5

Ok, I am working on some unit testing, and my understanding is (based on "The Art of Unit Testing" by Roy Osherove) that if you're hitting a DB or actually saving a file, you're integration testing, not unit testing.

Given that, I have the following (yes, I know this violates SRP, but it illustrates my point):

public class PrimeChecker : IPrimeChecker
{
    public bool IsPrime(int num)
    {
        if (num < 2)
        {
            return false;
        }

        if (num > 2 && num % 2 == 0)
        {
            return false;
        }

        if (num % 2 != 0)
        {
            for (int i = 3; (i * i) <= num; i += 2)
            {
                if (num % i == 0)
                {
                    return false;
                }
            }
        }

        return true;
    }

    public bool Save()
    {
        return true;
    }
}

Note the the Save() method is simply a stub right now.

I'm trying to use Moq to simulate saving. So my test looks like this:

[Test]
    public void Save_WhenCalled_ExecutesSave()
    {
        var mock = new Mock<IPrimeChecker>();

        mock.Setup(x => x.Save());

        IPrimeChecker checker = mock.Object;
        checker.Save();

        mock.Verify(x => x.Save(), Times.Once);
    }

So if I had a fully-functioning Save() method in my class, is this the correct way to mock functionality? Because as I previously stated, my understanding is that for unit tests, I'm not supposed to actually write a file/save to a DB.

If this isn't correct, what should I be doing?

6
  • 1
    You are basically testing the mocking framework here. This appears to be an XY problem. What is the ultimate goal you are trying to achieve? – Nkosi Jan 12 '18 at 14:15
  • 1
    you would mock that interface as a dependency of some other class under test. then you setup and assertion would make sense. – Nkosi Jan 12 '18 at 14:16
  • What I'm trying to do is put together some Unit Testing examples for my company, but I want to make sure I'm doing it right. So how would I test a Save() method, without actually, you know, saving data? I guess that's the question, using Moq. – MJR Jan 12 '18 at 14:30
  • By mocking the thing that actually does the saving, provided that it was designed properly so as to allow it to be mocked/stubbed/faked. This is more about using good design practices that allow for testable code. – Nkosi Jan 12 '18 at 14:35
  • 2
    Note that if you're working with the file system, the built in API's are difficult to mock. But System.IO.Abstractions can make that a lot easier. – mason Jan 12 '18 at 14:52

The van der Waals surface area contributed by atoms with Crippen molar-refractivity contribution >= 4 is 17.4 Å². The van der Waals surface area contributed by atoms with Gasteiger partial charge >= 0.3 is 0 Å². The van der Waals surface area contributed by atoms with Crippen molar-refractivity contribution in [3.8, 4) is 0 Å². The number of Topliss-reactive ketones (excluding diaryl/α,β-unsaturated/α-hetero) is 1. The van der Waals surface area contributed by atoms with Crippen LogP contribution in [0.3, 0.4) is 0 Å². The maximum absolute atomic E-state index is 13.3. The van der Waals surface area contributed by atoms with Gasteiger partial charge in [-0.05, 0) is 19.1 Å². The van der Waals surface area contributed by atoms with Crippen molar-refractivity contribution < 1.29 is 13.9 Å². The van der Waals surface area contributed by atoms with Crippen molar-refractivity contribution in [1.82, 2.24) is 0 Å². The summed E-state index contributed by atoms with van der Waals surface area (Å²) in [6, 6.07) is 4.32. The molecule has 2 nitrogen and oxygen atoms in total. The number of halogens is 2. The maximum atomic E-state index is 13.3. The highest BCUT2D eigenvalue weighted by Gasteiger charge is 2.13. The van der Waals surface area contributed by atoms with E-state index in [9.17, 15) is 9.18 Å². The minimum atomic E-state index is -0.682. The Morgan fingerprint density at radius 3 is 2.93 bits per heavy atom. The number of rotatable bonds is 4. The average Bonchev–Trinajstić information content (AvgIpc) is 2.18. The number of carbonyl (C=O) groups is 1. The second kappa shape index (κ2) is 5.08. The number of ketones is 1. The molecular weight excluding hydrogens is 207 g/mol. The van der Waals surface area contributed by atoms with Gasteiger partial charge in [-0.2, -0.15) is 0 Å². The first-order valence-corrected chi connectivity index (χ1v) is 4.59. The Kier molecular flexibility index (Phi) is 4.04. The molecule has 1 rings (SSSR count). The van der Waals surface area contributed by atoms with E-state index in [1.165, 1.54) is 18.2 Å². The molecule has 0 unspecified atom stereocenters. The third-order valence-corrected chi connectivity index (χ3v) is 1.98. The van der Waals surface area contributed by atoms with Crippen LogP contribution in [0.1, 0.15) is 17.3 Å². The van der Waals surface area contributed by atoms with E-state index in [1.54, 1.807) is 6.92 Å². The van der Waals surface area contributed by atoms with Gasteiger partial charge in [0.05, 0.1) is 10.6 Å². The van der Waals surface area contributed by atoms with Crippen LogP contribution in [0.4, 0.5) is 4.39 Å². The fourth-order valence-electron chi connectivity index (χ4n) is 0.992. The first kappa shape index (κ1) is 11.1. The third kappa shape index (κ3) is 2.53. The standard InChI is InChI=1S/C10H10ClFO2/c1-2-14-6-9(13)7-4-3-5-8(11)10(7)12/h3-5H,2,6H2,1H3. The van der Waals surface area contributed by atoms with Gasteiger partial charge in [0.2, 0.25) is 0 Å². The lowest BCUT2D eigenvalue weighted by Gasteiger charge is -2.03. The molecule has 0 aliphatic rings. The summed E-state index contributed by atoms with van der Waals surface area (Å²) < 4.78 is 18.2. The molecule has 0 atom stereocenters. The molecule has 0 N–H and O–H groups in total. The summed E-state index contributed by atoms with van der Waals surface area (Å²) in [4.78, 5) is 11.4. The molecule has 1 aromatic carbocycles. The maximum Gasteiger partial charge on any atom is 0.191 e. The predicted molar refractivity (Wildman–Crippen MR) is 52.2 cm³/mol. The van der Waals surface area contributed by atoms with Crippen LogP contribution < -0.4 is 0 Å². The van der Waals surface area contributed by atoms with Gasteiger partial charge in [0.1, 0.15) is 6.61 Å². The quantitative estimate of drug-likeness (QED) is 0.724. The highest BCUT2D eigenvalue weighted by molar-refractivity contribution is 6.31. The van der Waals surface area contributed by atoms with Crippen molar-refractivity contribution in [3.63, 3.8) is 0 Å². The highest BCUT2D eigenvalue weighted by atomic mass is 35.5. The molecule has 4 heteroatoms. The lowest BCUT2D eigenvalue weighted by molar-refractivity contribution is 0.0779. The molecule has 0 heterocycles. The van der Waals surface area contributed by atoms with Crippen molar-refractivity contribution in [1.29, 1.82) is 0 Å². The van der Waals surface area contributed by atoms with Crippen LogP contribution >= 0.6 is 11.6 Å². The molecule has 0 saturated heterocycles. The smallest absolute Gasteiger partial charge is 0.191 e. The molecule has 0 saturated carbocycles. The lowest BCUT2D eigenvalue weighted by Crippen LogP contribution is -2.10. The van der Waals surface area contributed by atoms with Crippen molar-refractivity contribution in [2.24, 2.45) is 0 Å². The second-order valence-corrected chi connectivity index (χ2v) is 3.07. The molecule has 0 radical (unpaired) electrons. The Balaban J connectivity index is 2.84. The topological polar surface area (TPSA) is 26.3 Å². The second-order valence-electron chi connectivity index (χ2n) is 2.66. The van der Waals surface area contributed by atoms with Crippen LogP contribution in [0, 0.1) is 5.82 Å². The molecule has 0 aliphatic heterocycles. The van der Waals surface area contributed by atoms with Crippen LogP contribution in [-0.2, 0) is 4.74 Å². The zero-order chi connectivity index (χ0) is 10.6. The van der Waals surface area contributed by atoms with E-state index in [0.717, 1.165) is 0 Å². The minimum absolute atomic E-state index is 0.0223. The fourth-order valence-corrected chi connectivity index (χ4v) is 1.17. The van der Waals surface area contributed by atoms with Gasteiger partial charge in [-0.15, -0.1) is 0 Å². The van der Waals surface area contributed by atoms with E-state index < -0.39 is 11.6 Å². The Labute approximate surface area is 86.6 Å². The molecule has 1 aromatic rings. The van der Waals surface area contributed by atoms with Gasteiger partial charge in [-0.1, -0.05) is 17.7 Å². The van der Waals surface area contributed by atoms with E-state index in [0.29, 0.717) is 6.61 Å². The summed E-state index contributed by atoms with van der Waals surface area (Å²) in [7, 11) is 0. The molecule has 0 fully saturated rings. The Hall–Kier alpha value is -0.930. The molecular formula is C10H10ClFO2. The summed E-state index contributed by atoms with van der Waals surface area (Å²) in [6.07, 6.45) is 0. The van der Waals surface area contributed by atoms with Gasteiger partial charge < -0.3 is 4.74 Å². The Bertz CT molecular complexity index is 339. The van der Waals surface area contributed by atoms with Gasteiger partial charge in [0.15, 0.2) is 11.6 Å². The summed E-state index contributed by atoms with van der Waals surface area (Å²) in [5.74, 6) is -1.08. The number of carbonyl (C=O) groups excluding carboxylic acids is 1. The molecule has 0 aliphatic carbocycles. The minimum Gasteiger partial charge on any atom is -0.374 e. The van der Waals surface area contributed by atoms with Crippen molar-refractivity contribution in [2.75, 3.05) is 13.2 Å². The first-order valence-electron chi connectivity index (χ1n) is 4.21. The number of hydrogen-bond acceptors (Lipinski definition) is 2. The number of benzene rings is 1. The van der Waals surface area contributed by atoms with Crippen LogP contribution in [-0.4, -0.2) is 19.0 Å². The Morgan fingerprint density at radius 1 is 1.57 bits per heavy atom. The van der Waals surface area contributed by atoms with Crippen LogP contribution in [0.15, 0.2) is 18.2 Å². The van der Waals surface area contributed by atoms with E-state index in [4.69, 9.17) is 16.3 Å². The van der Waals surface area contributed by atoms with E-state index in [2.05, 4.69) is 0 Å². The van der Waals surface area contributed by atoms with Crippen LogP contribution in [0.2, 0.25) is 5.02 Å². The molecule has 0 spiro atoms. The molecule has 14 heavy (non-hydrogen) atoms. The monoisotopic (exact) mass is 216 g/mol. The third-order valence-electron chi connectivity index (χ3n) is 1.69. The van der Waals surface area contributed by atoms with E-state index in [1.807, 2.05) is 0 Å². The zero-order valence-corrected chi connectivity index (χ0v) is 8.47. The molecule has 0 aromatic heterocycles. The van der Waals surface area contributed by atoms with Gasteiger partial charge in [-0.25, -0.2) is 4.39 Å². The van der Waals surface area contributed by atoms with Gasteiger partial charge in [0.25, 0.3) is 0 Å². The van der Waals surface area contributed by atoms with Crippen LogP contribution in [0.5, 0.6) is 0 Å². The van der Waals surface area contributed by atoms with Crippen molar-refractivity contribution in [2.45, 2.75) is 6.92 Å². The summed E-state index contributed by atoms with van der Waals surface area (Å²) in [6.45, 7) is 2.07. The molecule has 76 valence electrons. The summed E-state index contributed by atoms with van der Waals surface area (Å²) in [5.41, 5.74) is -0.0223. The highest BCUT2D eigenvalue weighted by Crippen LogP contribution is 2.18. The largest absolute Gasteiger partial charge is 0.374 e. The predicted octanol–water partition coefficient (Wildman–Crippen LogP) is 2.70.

5

Assume your checker has a dependency on something needed to save.

Lets say

public interface IPrimeDb {
    bool Save(int prime);
}

And the checker looked like this

public class PrimeChecker {
    private IPrimeDb primeDb;

    public PrimeChecker(IPrimeDb db) {
        this.primeDb = db;
    }

    public bool IsPrime(int num) {
        if (num < 2) {
            return false;
        }

        if (num > 2 && num % 2 == 0) {
            return false;
        }

        if (num % 2 != 0) {
            for (int i = 3; (i * i) <= num; i += 2) {
                if (num % i == 0) {
                    return false;
                }
            }
        }

        return true;
    }

    public bool Save(int prime) {
        if (IsPrime(prime))
            return primeDb.Save(prime);

        return false;
    }
}

A test to test that the save is being called when a valid prime is provided can look like this.

[TestMethod]
public void Save_WhenCalled_ExecutesSave() {
    //Arrange
    var num = 3;
    var mock = new Mock<IPrimeDb>();

    var sut = new PrimeChecker(mock.Object);

    mock.Setup(_ => _.Save(num)).Returns(sut.IsPrime(num));

    //Act
    var actual = sut.Save(num);

    //Assert
    Assert.IsTrue(actual);
    mock.Verify(_ => _.Save(num), Times.AtMostOnce());
}

When unit testing you tend to mock the dependencies of the subject under test so as to avoid undesirable behavior. This allows the test to be exercised in isolation.

5
  • So if I understand you correctly, based on your example, when you call the "Act": var actual = sut.Save(num); this doesn't actually save the data, correct? – MJR Jan 12 '18 at 14:32
  • @MJR correct it is hitting the mocked db and not an actual db. this was possible because the db was abstracted behind an interface abstraction. – Nkosi Jan 12 '18 at 14:36
  • This did exactly what I wanted, @Nkosi. Thank you very much! This brings up another question, though: How can I mock an actual class? I'm working on putting together a Unit Testing presentation for my company, and my boss wanted me to do a "sample" project (the one above), and some Unit Test examples from real, production code. – MJR Jan 12 '18 at 20:54
  • @MJR mocking a class can mean many things so you would need to clarify what you mean exactly by that. Moq can mock classes but the members/propeties to be mocked must be virtual or abstract. – Nkosi Jan 12 '18 at 23:47
  • @Nkosi...I get what you're saying. What I mean is, in the example above, substituting IPrimeDb for PrimeDb, so you have something like var mock = new Mock<PrimeDb>(); instead of mock = new Mock<IPrimeDb>(); – MJR Jan 15 '18 at 13:51

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